Monday, December 10, 2012


The absence of articles in the last four months is a result of the extreme fun I have been preoccupied with.  Now that I'm settled in for the winter, I can finally take a second to reflect and break it down.

After a very chill and isolated, yet extremely pleasant summer in the high country of Colorado, I made my way out to the Tahoe area to work at the fall edition of the Stanford Sierra Conference Center…again.  Aside from the excellent working conditions I mentioned in an article after my last stint there, the place, is a perfect opportunity to elongate summer in high country.

While, I find the high Rockies quite suiting for most of my intents and purposes, it really only boasts two usable seasons:  winter and summer.  Fall, at two miles high, is non-existent.  Sure, the aspens turn gold and then loose their leaves, but that process usually takes about four days and can happen in early September.  The Sierras, on the other hand, offers it’s consistent and predictable dry summer conditions well into October.  I took full advantage. 

End of "very chill and isolated, yet extremely pleasant" time.  
For a change of scenery, I headed to the Tahoe area three weeks prior to beginning work.  For the first time in five years, I returned to and spent most of that time at one of my favorite campgrounds not far from Truckee.  Three, blissful weeks were filled with reacquainting myself with the trails, where I originally started mountain running and biking, and finding new spots to park the van and access the goods. 

Fully-charged, I made my way to the south end of the big blue lake and then to the south end of the little blue lake, where I spent the next two months in full-on, non-stop, go-mode. 

Maybe it is the shortness of the season, the endless opportunities for mountain recreation, the perfect weather and/or the abundance of like-minded co-workers, but for me, camp, is not conducive to sleep.  While I have recognized that I no longer suffer from FOMO (fear of missing out) tendencies, still 4-5 hours of sleep a night was usually all I could fit in.  This despite the fact or maybe because of the fact, that I am a non-participatory member of the party scene out there.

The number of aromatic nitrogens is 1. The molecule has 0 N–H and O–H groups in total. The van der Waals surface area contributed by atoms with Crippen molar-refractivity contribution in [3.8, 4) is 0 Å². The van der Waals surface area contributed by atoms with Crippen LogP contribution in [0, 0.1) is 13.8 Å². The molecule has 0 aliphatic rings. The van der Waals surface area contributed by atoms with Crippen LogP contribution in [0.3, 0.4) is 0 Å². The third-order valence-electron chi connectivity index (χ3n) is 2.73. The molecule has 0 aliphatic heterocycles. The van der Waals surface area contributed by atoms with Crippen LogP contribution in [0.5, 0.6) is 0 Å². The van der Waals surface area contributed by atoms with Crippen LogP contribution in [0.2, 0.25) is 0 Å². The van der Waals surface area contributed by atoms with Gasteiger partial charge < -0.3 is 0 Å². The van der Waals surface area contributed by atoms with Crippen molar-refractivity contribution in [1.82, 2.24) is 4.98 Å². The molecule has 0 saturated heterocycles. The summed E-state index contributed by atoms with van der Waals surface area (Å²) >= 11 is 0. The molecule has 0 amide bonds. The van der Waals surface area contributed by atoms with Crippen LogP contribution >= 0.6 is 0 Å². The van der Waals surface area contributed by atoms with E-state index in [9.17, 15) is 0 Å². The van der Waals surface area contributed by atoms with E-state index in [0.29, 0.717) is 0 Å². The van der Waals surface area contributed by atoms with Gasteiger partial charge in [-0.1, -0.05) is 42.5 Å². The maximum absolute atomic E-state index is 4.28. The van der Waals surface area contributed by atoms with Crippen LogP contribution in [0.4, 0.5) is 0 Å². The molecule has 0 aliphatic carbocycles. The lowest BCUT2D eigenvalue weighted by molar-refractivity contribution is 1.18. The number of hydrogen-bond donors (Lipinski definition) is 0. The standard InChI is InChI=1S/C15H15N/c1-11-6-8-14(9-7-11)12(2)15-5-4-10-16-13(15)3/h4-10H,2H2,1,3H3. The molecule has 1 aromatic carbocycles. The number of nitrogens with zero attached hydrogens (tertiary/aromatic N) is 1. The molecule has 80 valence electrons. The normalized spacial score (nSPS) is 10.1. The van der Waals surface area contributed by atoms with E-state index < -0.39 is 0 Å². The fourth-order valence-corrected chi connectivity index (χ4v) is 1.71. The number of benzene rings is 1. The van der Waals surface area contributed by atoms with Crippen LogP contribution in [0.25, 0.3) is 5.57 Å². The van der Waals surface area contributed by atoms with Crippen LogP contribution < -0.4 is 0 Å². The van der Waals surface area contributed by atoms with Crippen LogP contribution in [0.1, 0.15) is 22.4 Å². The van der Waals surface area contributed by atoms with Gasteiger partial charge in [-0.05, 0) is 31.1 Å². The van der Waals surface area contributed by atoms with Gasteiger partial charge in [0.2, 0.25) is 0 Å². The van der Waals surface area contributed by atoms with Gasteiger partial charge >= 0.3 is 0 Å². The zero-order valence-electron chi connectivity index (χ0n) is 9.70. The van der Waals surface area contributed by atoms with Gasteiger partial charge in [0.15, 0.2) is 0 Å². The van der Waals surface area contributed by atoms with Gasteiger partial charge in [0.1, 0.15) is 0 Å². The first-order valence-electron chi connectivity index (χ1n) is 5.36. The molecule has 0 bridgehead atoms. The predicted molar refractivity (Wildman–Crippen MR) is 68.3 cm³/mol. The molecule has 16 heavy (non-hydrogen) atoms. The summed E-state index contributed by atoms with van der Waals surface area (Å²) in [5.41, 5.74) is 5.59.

Last and coldest swim of the season.
This fall marked my third season at this special place and my experiences improve each crack at it.  Possibly from my lack of full-time employment in the last year, but I found my shifts to be legitimately fun.  I could hardly detect a difference in my attitude on or off the clock.  Very special relationships were developed.  Some of which were with bad ass partners, with whom, I would swim (in the lake), mountain bike, or climb the chute (a magical crack in the earth, serving as a natural staircase up the mountain that looms over camp) at any available opportunity.  The short time frame and the large group of co-workers equates to the fact that I was really just getting to know people up until the final moments. 

The Chute...a full-body endeavor.
 The short season came to an abrupt end, but the fun did not stop when the conference season did.  For the second year in a row, I joined a group of co-workers on a pilgrimage to Big Sur when we finished.  Just as the Sierras were getting pounded with snow, we escaped to mild weather for a week of camping on the rugged central coast of California.  This was incredibly chill, finally allowing  me to catch up on sleep and cook for myself, which was valuable in getting ready for what is next.  The spectacular sunsets served as the main source of entertainment and photo opportunities each day. 

Big Sur-ness
I left Big Sur, new favorite person in tow, and made my way through Arizona and New Mexico (a small taste of areas I have yet to explore) to Denver, where I spent Thanksgiving with my fantastically-fun extended family.  After a week in Denver, I headed up to Crested Butte, Colorado, where I am employed for the winter.  I spent a week here in my van deciding where to live and managed to move into a place in Gunnison (30 miles south of Crested Butte and connected by a free bus) the day before my job started and sub-zero temperatures and snow arrived.  Last week, I squeezed in a few sweet runs and rides in an awesome network of trails, just outside of Gunnison, pre-snow.  As of today, I’ve had two days of orientation for my position as a lift operator and have taken a few mellow runs on my snowboard. 

As it continues to dump outside, I am taking advantage of my day off to relax, before I resume the full-on, non-stop, go-mode, that I have a feeling I am going to be sustaining for a long time to come.